“The UK government must as a matter of utmost urgency remove the two-child limit and benefit cap and increase child benefit. Any less and the effects of poverty will continue to stalk millions of children from cradle to grave.”
Dickie welcomed the lifting of the cap on fees that can be reimbursed to parents on Universal Credit across the UK, and the switch to payment of childcare costs upfront rather than in arrears.
Commenting on the expansion of free places to children from nine months to two year olds in England, he said: “Any new investment in early years childcare is welcome and long overdue. The eligibility criteria for these new places in England excludes low-income parents in jobs with low or variable hours and those preparing for their return to work, blocking children in the worst off families from accessing places.
“The universal approach taken for three and four year olds in Scotland ensures all children can benefit, especially those in the lowest income families. The Scottish Government should use any funding consequentials to build on existing commitments and expand it’s universal offer to one and two year olds.
“The promise of more before and after school care in England also potentially brings additional funding that Scottish government can use to press ahead with its commitment to expand school age childcare. We hope government will bring forward the detailed plans needed very soon.
“With equivalent funding expected for Scotland, the Scottish Government must expand the funded childcare entitlement to all one and two-year-olds equally.”
Citizens Advice Scotland Social Justice spokesperson David Hilferty welcomed news that disability fit-for-work tests will be abolished.
“It is vital that people experiencing ill-health, disability and impairment have the financial security to find suitable and appropriate work, without the terror of the prospect of having to be re-assessed as soon as their situation changes.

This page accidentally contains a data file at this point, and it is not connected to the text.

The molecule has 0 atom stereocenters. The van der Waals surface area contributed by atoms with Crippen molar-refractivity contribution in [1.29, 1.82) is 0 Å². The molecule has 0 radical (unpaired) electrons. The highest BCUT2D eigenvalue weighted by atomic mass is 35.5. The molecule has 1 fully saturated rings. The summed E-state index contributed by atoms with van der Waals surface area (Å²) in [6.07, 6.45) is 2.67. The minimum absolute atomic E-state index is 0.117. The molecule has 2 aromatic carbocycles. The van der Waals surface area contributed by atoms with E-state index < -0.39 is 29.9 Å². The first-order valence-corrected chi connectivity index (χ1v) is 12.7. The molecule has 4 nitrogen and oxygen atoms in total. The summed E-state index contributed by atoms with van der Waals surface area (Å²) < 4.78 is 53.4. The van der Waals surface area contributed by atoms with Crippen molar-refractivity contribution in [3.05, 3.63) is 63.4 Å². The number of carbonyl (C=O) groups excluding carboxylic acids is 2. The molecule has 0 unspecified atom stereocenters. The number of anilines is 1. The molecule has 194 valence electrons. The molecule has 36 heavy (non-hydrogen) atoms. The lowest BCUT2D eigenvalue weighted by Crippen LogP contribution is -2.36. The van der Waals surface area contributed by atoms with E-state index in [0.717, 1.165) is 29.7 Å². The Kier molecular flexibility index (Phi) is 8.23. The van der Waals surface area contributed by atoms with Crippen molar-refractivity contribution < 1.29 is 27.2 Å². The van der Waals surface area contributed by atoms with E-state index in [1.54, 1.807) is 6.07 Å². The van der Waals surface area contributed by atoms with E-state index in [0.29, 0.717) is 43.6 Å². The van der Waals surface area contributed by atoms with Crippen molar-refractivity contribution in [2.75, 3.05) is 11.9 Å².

“We welcome the stated policy intent – but this announcement will be measured by the outcome for people, and we await detail of how this will work in practice. People need support not sanctions. The prospect of more sanctions is concerning.
“Almost half of Universal Credit claimants are already in work and have overcome significant barriers to obtaining that work.
The Citizens Advice network is already seeing evidence of people who are in work but still struggling to keep their head above water.
“These changes must not be designed solely with the purpose of reducing claimant numbers – the effect must not be to push people into unsuitable, inappropriate or low-quality work.”
Elsewhere, SCVO Chief Executive Anna Fowlie said the UK government's announcement of £100 million of additional support for charities and communities in England is welcome news and comes on the back of calls from organisations across the UK for targeted funding for charities to meet rising costs and increased demand.
She added: “While this will be positive news for organisations in England, SCVO is calling on the Scottish Government to follow the chancellor's decision to support charities and the people and communities they work with, by ensuring that voluntary organisations in Scotland benefit from the full Barnett consequentials of this announcement. We want to see a clear plan from the Scottish Government on what additional funding will flow to the sector.
“Far too many voluntary organisations are telling us that they're worried they won't make it through the next year or will need to reduce the essential support and services they provide.
“With 67% of voluntary organisations reporting financial challenges and almost half reporting that rising costs are having a negative effect on their ability to deliver their services, voluntary organisations across Scotland will be looking to the Scottish Government to provide further support to the sector following this Spring Statement.”